Hi guys! Most likely due to my old notebook (2015 or 2016), this version of Fedora is performing less well, even than Windows 10, which I also use in dual boot. So I’m sure that, if I downgrade to version 31, that should fix it. What are the commands for that?
You can usually downgrade a package or two, but there’s no good way to go backwards that far. You’d have to reinstall.
But, I think you are going on the logic that each new version is more bloated and requires faster and better machines. That’s not actually the case. In fact, we’ve done some things in newer versions which should have a significant performance benefit on a system like that. And things like graphics drivers are just going to get better, not worse.
Can you tell us more about the specific performance problems you are seeing? Are you using Fedora Workstation? You might find something like Xfce to be a bit more lightweight.
Also, something to think about: the obvious bottleneck on that system is RAM. A quick search suggests that at least some versions of the Acer ES 15 can be upgraded to up to 16GB, which would make a enormous difference and looks like it’d cost less than $100. No matter what the operating system, web browsers these days are very hungry, so even going to 8 or 12 would be a noticeable improvement.
Well, use Fedora 33 Workstation, and In the overall execution of the system, its performance is excellent. However, when I run YouTube, both on Firefox and Chrome (on this performance improves a little), that’s when it suffers, and is even slower than on Edge on Windows 10.
So from what you put, if I put version 34, there is no performance loss, considering that all the components of the computer are good? I even tested this beta version a little bit, using a 5400 rpm HD connected to the USB port, and even though the system is suffering due to this running condition, I believe that its performance will not be much better, if I install it on the SSD, that is on a SATA port on the board.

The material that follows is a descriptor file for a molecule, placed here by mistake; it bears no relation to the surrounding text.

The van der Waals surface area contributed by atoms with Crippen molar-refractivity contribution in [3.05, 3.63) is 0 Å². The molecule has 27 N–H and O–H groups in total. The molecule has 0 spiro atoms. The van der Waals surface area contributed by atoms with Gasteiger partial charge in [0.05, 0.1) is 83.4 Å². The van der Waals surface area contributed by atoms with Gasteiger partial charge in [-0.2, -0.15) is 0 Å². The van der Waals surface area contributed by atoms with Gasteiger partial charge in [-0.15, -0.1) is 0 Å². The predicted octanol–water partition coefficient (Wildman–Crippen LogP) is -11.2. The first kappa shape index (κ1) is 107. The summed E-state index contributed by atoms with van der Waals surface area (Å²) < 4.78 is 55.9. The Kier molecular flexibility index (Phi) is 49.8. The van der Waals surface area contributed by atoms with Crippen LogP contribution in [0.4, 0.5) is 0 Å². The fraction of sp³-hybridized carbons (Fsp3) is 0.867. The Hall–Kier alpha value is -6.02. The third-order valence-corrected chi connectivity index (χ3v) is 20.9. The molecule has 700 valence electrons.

You mentioned youtube very slow on firefox and chrome, and are slower than (old?) Edge on Windows 10:
However, when I run YouTube, both on Firefox and Chrome (on this performance improves a little), that’s when it suffers, and is even slower than on Edge on Windows 10.
so I guess video playing is the bottleneck here. I am not sure what generation your ‘i5’ cpu is, but if is 6th and later (something like i5-6200U and better) then it should be sufficient.
A quick search for your laptop model suggests that your computer only have an NVIDIA graphics card (NVIDIA GeForce MX150), and doesn’t have an intel integrated graphics card. Is this correct? If it is the case then you would have to install the proprietary NVIDIA driver for better performance. See rpmfusion (a 3rd party repository for fedora) for details: Howto/NVIDIA - RPM Fusion
Do you watch 4K videos? As I know youtube pick VP9 codec on 4K videos.
VP9 codecs are known to be much more resouce intensive than H264.
Firefox doesn’t handle VP9 hardware accelerartion very well. On my laptop (AMD Ryzen 7 4800U) firefox performed even worse when forcing firefox to use hardware acceleration.
Pretty weird. Video playing for 1080p and lower should be pretty quick with recent intel/amd processors, plus intel/amd gpu kernel drivers are known to work well, plus fedora ships openh264 by default, so no need to install more h264 plugins in firefox. My first guess is probably wrong, the bottleneck is not about video playing.
lately i am finding the performance good, just a little bit lower than windows 10, in relation to youtube, both in the loading of the pages, as in the advancement of excerpts of the videos through the previews (when the mouse cursor is placed on the progress from the video)